1
$\begingroup$

I would like to calculate/simulate the a-priori necessary sample size for a repeated public goods experiment.

$N$ Participants play $R$ rounds of a public goods game (linear, voluntary contribution mechanism, anonymous, no punishment, no communication, simultaneous decisions) in groups of $n$ (with $n \leq N$).

Let private payout of a participant $i$ be $\pi_i$ calculated as $\pi_i = p_i + \alpha \times G$, with

$G=\sum_{i=1}^{n}(g_i)$

$p_i$ the contribution to the private account,

$g_i$ the contribution to the public account,

$ 0 < \alpha <1< \frac{\alpha}{n}$, which is the marginal per capita return (MPCR).

Each participant decides how much of their $E$ tokens she contributes to the public account, $0 \leq g_i \leq E$, whereas $p_i = E - g_i$.

Each round $r$ ($0 \leq r \leq R$) each individual $i$ starts with a new endowment $E$.

In the experiment, participants are randomly allocated to conditions. The conditions vary by two factors. Factor 1 has 2 levels, factor 2 has 2 levels, making this a 2x2 full factorial design. The levels are categorical. Random allocation is between-subjects, i.e. each subject $i$ is allocated to the same combination of factor levels each round. In other words: Treatment allocation does not vary with round $r$.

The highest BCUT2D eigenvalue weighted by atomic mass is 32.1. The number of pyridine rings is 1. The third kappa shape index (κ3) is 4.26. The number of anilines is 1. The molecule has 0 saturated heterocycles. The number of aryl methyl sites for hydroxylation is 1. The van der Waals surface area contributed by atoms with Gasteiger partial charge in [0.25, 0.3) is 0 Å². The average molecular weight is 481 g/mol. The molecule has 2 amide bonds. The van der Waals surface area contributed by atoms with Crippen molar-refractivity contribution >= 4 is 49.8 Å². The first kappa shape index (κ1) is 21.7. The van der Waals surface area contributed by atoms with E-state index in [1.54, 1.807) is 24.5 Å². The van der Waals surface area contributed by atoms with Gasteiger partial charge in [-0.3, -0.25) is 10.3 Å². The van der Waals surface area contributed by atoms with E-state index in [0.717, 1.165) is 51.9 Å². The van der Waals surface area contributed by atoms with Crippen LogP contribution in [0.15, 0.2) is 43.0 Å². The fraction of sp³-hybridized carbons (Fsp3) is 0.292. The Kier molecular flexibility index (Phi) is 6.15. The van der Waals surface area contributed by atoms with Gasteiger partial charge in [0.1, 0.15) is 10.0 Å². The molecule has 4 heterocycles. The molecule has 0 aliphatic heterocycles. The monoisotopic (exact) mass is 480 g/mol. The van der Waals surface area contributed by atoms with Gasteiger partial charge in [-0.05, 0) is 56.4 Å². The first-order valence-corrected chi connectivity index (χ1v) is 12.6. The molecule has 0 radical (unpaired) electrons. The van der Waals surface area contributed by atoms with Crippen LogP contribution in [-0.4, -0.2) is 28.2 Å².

I want to test for significance of the interaction between F1 and F2 on contributions to the public good $g_{ij}$. I am not quite clear on whether to use a random or fixed effects regression model for this, since the dependent variable varies with $r$ but the independent variables stay constant across rounds $r$.

Either way I would like to calculate, resp. simulate the power of the interaction effect, given n. Since these types of experiments are frequently condcuted I wanted to ask whether someone could provide me with R or Stata Code for calculation or simulation, or any other type of resource.

$\endgroup$

Your Answer

By clicking “Post Your Answer”, you agree to our terms of service, privacy policy and cookie policy

Browse other questions tagged or ask your own question.